PCAOB Held Second Annual Economic Conference on Auditing and Capital Markets
The Public Company Accounting Oversight Board's Center for Economic Analysis, in conjunction with the Journal of Accounting Research, concluded Friday its second annual Economic Conference on Auditing and Capital Markets, an event promoting academic research that studies the economic impact auditing has on capital markets.
The two-day conference, held in Washington, was attended by more than 120 researchers from around the world. Participants heard presentations and discussions on eight research papers, two of which were developed by academics-in-residence with the PCAOB's Economic Research Fellowship program.
"The Center's conference has highlighted important economic research examining the role auditing has in our capital markets," said James R. Doty, Chairman of the PCAOB. "We are very excited that two PCAOB Fellows were able to add to the growing body of literature this year."
A call for research papers to be presented at the conference yielded more than 70 submissions. The eight papers presented covered a wide variety of issues:
- Audit oversight and the effect on financial reporting credibility
- Information value of voluntary auditor disclosures
- Textual analysis of SEC comment letters
- Short-selling threats and the effect on auditor behavior
- Impact on KPMG's tax and audit practices from its 2005 Deferred Prosecution Agreement with the Department of Justice
- PCAOB inspections and the impact on audit firms and issuers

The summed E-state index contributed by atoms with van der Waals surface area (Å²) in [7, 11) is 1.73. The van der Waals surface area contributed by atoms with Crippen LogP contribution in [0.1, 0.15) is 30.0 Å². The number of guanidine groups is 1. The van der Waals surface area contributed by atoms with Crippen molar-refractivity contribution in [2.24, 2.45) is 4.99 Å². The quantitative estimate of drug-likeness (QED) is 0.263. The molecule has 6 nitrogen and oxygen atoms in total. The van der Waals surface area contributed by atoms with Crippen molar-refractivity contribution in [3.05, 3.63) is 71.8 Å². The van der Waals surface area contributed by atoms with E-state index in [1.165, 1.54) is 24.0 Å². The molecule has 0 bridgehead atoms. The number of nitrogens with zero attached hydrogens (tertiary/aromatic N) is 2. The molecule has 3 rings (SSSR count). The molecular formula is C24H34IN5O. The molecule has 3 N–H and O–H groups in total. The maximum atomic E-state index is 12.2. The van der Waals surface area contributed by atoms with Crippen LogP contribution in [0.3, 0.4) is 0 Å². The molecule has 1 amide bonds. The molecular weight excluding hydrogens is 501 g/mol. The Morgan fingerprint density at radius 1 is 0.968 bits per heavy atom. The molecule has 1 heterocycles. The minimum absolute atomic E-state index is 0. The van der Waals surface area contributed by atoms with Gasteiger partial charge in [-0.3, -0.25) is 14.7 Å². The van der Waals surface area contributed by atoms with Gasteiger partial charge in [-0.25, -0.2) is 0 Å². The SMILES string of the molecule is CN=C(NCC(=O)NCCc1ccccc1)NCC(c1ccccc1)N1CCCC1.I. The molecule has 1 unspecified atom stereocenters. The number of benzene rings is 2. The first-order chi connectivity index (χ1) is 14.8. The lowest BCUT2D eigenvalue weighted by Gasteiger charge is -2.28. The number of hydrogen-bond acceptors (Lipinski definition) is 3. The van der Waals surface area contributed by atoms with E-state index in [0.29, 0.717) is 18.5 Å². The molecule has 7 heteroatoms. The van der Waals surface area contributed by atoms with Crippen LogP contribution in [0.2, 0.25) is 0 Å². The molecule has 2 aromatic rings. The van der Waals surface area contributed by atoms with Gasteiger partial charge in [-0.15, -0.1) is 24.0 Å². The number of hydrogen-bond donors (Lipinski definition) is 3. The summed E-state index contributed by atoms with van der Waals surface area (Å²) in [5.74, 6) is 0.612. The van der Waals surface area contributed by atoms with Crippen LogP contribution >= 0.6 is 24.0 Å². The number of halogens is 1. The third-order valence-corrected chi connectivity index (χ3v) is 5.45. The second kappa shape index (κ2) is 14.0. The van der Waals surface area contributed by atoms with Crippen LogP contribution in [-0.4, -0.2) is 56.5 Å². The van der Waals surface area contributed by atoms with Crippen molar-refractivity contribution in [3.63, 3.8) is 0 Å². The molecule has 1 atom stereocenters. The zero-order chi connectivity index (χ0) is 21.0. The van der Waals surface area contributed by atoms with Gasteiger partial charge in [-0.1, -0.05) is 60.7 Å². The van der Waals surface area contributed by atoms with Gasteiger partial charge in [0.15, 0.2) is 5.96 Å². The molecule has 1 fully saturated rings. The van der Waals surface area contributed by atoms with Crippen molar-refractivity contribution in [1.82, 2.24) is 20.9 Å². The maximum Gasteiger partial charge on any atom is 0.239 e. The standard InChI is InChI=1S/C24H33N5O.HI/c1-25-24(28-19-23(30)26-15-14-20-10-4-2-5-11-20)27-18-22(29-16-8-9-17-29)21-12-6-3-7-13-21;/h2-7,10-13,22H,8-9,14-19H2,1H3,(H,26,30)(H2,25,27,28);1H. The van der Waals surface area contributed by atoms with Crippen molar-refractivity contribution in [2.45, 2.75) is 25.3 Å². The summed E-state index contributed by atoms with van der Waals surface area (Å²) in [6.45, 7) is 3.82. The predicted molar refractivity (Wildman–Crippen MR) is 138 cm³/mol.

Six of the papers were selected for presentation at the conference following a review by a program committee of leading academics assembled by the editorial board of the Journal of Accounting Research and Professor Luigi Zingales, the Center's Founding Director and the Robert C. McCormack Professor of Entrepreneurship and Finance and the David G. Booth Faculty Fellow at the University of Chicago Booth School of Business. In addition, the Center invited two further papers to present based on their particular relevance.
"We must commend the very high quality of research submissions in response to our call," said Zingales. "The research that was presented these past two days will help inform the PCAOB's oversight activities."
Among other activities, the Center maintains a research fellowship program to encourage economic research on audit related topics. The Center will soon post a call for Fellows for the 2016-17 academic year.
"Our Fellowship program is designed to promote high-quality research similar to what we saw at the conference," said Zingales. "It is certainly off to a very exciting start."
The conference agenda and working papers presented will remain available on the PCAOB website through November 23, 2015. After this date, interested parties should contact the authors to obtain the most current versions of the papers.
The PCAOB's Center for Economic Analysis, which began operation in 2014, studies and advises the Board and PCAOB staff on the role of the audit in capital formation and investor protection and how economic theory and analysis can be used and further developed to enhance the effectiveness of regulatory programs.